The minimum military training male Swiss citizens must undertake depends on rank. For the lowest rank of corporal the minimum is 260 days, which starts with initial training of 124 or 145 days followed by 19 day sessions, seven for those opting for the shorter initial training and six for those choosing the longer one. A corporal must serve until the age of 30. Men who don’t serve must pay a special additional tax of 3% from the age of 20 until 30. Only those with a major handicap can avoid service or the tax. Some may qualify for roles in civil defence however this lasts until the age of 40 and the military has priority.
For Swiss men the process starts with a compulsory information day when they are 18. Women may attend voluntarily.
According to the Zurich newspaper Neue Zürcher Zeitung (NZZ), cantonal military directors recently agreed that they are happy for this military information day to become compulsory for 18-year-old Swiss women too, potentially from 2020. Alexander Krethlow, secretary general of governmental military affairs said “We want to attract more women to serve in the army, civil service, civil defence and the Red Cross. Going forward not only boys will be required to attend the information day.”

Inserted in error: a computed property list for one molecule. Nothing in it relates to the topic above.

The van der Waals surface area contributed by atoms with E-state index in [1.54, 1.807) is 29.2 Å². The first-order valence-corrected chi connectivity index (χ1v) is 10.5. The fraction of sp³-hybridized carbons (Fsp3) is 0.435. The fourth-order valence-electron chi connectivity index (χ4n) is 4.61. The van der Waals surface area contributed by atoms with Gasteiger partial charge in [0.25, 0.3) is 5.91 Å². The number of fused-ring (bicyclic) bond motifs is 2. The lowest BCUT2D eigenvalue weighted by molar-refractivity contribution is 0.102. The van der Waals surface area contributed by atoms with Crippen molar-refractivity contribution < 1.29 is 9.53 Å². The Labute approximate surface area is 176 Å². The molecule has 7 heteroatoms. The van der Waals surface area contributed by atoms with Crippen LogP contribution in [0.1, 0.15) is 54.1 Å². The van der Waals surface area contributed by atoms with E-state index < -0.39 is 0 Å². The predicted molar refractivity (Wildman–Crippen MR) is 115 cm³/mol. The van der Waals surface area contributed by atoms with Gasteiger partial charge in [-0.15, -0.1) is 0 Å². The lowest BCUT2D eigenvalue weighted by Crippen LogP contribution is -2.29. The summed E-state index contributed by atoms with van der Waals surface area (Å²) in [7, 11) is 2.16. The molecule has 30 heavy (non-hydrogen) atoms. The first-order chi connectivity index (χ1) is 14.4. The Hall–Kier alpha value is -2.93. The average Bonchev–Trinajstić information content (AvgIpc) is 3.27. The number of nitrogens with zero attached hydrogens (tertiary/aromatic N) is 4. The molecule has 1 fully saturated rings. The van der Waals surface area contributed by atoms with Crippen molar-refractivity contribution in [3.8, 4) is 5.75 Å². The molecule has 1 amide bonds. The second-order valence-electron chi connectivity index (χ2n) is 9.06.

The idea was launched in February by Daniel Baumgartner, the new commander of ground forces, with the support of Guy Parmelin, Federal councillor and head of the department of defence, civil protection and sports.
A first draft of the plan will be presented to National Council and States Council security commissions in June.
Kathrin Bertschy, vice president of Alliance F, an organisation promoting workforce gender equality, thinks it is a positive move. “If you only include half of potential candidates it is impossible to create the best teams. Given we have an army, the principle of obligatory service should be applied to everyone” said the national councillor.
Young men who fail to turn up for the information day without presenting a valid excuse risk fines. To make the same fines applicable to women would require a change to the military criminal code however national councillor Edith Graf-Litscher said that because it is a limited change there would be no need to hold a referendum, or popular vote. However she thinks it would make more sense to inform girls while they are at school or studying. She also thinks it is pointless to force women to attend if they are not interested in the army.
Might these discussions might be the first step towards making military service compulsory for Swiss women?